One of my historical interests is the Crusades, but I haven’t done a lot of reading about them lately, and I’ve only posted about an account of Richard III’s Third Crusade. This history, of course, is not about the Crusades, but it does center on one of the peculiar institutions that sprang from them: the warrior-monk of Christendom.
Review: The Great Siege, Malta 1565, Ernle Bradford, 1961.
In the summer of 1565 on the parched ground of Malta, the future of Western Civilization was decided. Would the Moslems continue their expansion into the Mediterranean, preying on European ships and taking Christian slaves as far away as England? Or could they be held back?
It was an epic struggle, an astounding tale of resolve and leadership, of disunity in command and disunity among allies.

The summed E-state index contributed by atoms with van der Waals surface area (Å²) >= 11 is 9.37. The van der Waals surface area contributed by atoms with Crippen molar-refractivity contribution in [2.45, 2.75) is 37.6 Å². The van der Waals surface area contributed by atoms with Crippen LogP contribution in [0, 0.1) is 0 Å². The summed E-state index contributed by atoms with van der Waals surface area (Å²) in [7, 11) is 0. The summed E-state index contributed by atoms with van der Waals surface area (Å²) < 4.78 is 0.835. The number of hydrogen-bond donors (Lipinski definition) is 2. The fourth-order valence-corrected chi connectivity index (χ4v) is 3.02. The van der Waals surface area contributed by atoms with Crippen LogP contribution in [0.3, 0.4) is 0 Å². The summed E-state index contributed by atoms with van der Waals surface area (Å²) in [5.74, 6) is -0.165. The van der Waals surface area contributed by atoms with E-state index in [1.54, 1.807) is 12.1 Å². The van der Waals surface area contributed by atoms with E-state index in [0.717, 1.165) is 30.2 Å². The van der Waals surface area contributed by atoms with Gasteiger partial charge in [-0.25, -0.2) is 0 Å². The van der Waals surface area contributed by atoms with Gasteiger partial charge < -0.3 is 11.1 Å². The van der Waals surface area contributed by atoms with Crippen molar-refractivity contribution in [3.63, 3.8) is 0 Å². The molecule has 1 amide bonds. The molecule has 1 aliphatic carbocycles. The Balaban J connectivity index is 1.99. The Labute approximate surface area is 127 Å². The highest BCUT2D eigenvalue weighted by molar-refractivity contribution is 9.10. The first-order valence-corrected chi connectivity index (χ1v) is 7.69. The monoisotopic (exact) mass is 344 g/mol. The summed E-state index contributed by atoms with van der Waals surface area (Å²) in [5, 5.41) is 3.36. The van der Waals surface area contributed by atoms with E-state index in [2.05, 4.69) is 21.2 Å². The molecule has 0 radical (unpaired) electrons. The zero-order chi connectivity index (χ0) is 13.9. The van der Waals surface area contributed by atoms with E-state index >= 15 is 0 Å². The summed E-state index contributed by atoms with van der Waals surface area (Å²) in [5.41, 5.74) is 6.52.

Soleyman the First was on the move. Even his European foes grudgingly said he earned the title “The Magnificent”. He had conquered large parts of the Middle East. His movement into Europe was only stopped at the gates of Vienna in 1529. But, at age 70, he was not resting on his laurels. Malta was a strategic thorn in the side of the Ottoman Empire, a base Christians could use to attack his supply and communication lines.
It would not be the first time Soleyman had tangled with the Knights of St. John, the Hospitallers, who used Malta as their base. In 1493, he had driven them off Rhodes. But they had turned Malta with its fine harbors into a base for raiding Moslem shipping.Continue reading